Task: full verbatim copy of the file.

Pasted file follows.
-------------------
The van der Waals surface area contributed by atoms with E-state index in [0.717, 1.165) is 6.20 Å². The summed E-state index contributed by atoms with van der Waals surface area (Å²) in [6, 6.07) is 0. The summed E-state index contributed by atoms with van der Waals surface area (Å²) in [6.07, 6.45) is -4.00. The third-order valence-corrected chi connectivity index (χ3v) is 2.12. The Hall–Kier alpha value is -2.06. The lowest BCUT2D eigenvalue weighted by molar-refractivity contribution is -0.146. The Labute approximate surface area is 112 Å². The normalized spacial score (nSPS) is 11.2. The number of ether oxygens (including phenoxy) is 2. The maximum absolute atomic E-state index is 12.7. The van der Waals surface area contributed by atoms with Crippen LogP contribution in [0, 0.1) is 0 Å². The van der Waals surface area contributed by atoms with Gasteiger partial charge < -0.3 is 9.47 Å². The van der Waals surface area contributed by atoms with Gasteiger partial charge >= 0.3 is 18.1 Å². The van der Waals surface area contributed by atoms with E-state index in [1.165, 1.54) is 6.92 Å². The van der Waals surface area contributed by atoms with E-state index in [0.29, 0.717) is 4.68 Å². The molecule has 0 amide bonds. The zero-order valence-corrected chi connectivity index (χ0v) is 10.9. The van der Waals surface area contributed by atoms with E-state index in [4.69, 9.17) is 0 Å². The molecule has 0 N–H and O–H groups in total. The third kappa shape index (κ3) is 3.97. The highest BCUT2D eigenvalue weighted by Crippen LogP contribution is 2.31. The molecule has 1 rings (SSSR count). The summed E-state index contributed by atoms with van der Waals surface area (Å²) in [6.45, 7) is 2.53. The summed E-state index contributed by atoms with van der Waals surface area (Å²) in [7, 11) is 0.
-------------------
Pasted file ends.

The van der Waals surface area contributed by atoms with E-state index in [0.717, 1.165) is 6.20 Å². The summed E-state index contributed by atoms with van der Waals surface area (Å²) in [6, 6.07) is 0. The summed E-state index contributed by atoms with van der Waals surface area (Å²) in [6.07, 6.45) is -4.00. The third-order valence-corrected chi connectivity index (χ3v) is 2.12. The Hall–Kier alpha value is -2.06. The lowest BCUT2D eigenvalue weighted by molar-refractivity contribution is -0.146. The Labute approximate surface area is 112 Å². The normalized spacial score (nSPS) is 11.2. The number of ether oxygens (including phenoxy) is 2. The maximum absolute atomic E-state index is 12.7. The van der Waals surface area contributed by atoms with Crippen LogP contribution in [0, 0.1) is 0 Å². The van der Waals surface area contributed by atoms with Gasteiger partial charge < -0.3 is 9.47 Å². The van der Waals surface area contributed by atoms with Gasteiger partial charge >= 0.3 is 18.1 Å². The van der Waals surface area contributed by atoms with E-state index in [1.165, 1.54) is 6.92 Å². The van der Waals surface area contributed by atoms with E-state index in [0.29, 0.717) is 4.68 Å². The molecule has 0 amide bonds. The zero-order valence-corrected chi connectivity index (χ0v) is 10.9. The van der Waals surface area contributed by atoms with E-state index in [4.69, 9.17) is 0 Å². The molecule has 0 N–H and O–H groups in total. The third kappa shape index (κ3) is 3.97. The highest BCUT2D eigenvalue weighted by Crippen LogP contribution is 2.31. The molecule has 1 rings (SSSR count). The summed E-state index contributed by atoms with van der Waals surface area (Å²) in [6.45, 7) is 2.53. The summed E-state index contributed by atoms with van der Waals surface area (Å²) in [7, 11) is 0.